As the Boston Celtics pulled away late in tonight Game 1 of the NBA Finals, ESPN color commentator Mark Jackson made a comment that should make proponents of the English language across the world weep into their hands. To paraphrase (but this is quite close to a quote):
“Here you see the Celtics use their intangibles to make a difference. They’re rotating defensively and boxing out, and that’s changing this game.”
Apparently, the word “intangible” is in the dictionary as a noun. Despite its frequent colloquial use as such, this surprised me. Nevertheless, I will entertain the idea that this word is a noun as well as an adjective, and give you the definition of its noun form:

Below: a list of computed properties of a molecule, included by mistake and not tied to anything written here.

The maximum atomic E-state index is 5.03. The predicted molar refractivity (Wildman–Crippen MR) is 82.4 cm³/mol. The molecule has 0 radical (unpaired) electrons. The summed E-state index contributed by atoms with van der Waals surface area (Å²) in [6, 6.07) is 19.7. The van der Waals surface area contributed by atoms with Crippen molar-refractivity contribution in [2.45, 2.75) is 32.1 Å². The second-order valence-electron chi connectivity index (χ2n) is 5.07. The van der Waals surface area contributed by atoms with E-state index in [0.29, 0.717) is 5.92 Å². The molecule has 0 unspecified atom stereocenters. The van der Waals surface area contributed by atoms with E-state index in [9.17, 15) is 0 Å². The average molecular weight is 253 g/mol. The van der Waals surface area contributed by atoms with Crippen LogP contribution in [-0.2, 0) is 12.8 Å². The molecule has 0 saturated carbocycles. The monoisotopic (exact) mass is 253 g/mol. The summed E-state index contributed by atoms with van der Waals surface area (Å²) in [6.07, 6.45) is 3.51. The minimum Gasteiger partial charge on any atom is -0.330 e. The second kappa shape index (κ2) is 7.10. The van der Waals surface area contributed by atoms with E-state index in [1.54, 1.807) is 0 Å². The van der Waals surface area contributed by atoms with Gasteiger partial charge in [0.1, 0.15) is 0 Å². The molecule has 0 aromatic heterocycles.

- intangible, noun: something intangible: as a: an asset that is not corporeal b: an abstract quality or attribute
I would say that effective defensive rotations and boxing out are not only quite tangible, but awfully corporeal. Furthermore, they are qualities and attributes that are by no means abstract, as indicated by Jackson’s ability to readily observe them.
I know this seems like nitpicking, but the frequent misapplication of the word “intangible” coupled with my general affinity for the English language made me feel like this post was necessary.